Last month, I asked our kids in high school, middle school and elementary school to name as many Asian Americans they could think of that they have learned about in school. The high schooler said she has read a couple novels written by Asian Americans, but all three of them could not name a single one. All three are fans of the actor and comedian Ken Jeong and in general know about Japanese internment, and possibly the work on the railroad. But while I perused my 9 year old’s library of biographies, I realized not one of them was about any individual of Asian heritage.

This question is just a reflection on how we’ve been taught, what’s out there to consume, and not a judgment — How many can you name?

 I am Asian and can barely come up with a handful myself.

Just last year when looking for something for my soon to be born daughter, I learned about Mabel Ping-Hua Lee, the teenager who helped lead a suffrage parade on horseback in New York City in 1912, and wrote an essay in 1914 about the importance of extending voting rights and equal opportunities to women. When the 19th Amendment was passed, it would take almost another 25 years for Lee herself to be granted the right to vote with the repeal of the Chinese Exclusion Act in 1943. When trying to find the corresponding “Who was…” book on Amazon to go with my son’s biography collection, searching her name brought up zero biographies about her. Only a reproduction of a book of hers published before 1923 about the economics of China…and ping pong balls.



Mabel Ping-Hua Lee,
Records of the Immigration and Naturalization Service/National Archives

A couple weeks ago, the first ever woman of color won the best director award at the Oscars. But instead of simply being able to congratulate Chloe Zhao on a movie I thought was pretty distinctly American, I scrolled through social media posts claiming this was a giant win for Communism and China, despite the entire ceremony and her win being censored by China.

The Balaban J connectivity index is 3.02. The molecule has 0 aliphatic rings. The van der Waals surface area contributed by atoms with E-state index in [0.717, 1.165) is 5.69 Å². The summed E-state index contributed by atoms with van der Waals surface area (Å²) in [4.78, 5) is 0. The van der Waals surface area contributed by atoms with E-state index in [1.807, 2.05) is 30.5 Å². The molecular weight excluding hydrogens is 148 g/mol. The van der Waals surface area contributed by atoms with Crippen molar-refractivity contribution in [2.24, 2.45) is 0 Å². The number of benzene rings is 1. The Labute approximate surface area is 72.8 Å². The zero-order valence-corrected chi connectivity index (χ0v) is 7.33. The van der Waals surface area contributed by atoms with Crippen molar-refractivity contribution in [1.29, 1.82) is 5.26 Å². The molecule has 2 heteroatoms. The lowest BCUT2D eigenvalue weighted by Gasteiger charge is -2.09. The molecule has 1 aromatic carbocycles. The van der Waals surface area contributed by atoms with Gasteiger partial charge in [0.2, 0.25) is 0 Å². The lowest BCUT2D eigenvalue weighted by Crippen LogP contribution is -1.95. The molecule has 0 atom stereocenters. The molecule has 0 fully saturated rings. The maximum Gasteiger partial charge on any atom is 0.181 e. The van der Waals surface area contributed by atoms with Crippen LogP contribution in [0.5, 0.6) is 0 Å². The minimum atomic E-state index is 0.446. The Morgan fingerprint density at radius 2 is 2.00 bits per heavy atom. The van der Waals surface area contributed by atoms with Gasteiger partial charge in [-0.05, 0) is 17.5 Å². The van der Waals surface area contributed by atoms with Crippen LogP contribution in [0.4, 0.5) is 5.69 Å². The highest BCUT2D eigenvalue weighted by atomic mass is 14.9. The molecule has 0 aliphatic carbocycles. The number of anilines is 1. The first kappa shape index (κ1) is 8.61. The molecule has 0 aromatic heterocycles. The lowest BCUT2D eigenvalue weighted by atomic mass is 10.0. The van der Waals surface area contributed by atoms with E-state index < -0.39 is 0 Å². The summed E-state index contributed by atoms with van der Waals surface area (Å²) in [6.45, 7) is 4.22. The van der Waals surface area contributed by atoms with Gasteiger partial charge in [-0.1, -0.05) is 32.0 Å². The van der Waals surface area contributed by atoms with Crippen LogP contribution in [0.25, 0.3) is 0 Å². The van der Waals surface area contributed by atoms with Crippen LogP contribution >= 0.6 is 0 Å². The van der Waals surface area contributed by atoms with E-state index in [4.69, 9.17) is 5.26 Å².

I couldn’t help but wonder again if any of us of Asian descent will ever be individuals. And ever be acknowledged as Americans.

When you think about the first Asians having arrived possibly as early as the 16th century, it’s kind of amazing that the unconscious bias is looking at all Asians as perpetually foreign still exists so strongly as to cause inexplicable attacks both verbal and physical in 2021. And can we remember any of the names of those attacked beyond #stopaapihate?

If there is a definition of invisibility, I’d include this at the top.

When I worked briefly in international adoption, there were some reflections that were similar, “You know that the child’s parents are not ‘China’ or ‘Korea’ but two actual individuals who had a story, right?” Do you know their names? Because I can for sure tell you in domestic and foster care adoption, you definitely think about their names.

May is Asian American and Native Hawaiian/Pacific Islander Heritage Month. My hope this month is that you might find and learn about some more Mabel Ping-Hua Lees, name names, share them with your kids if you have them, and share them with us in the community.

Learning Through Community Grief

As I write this, I am watching the tragic news of the second mass shooting in a week.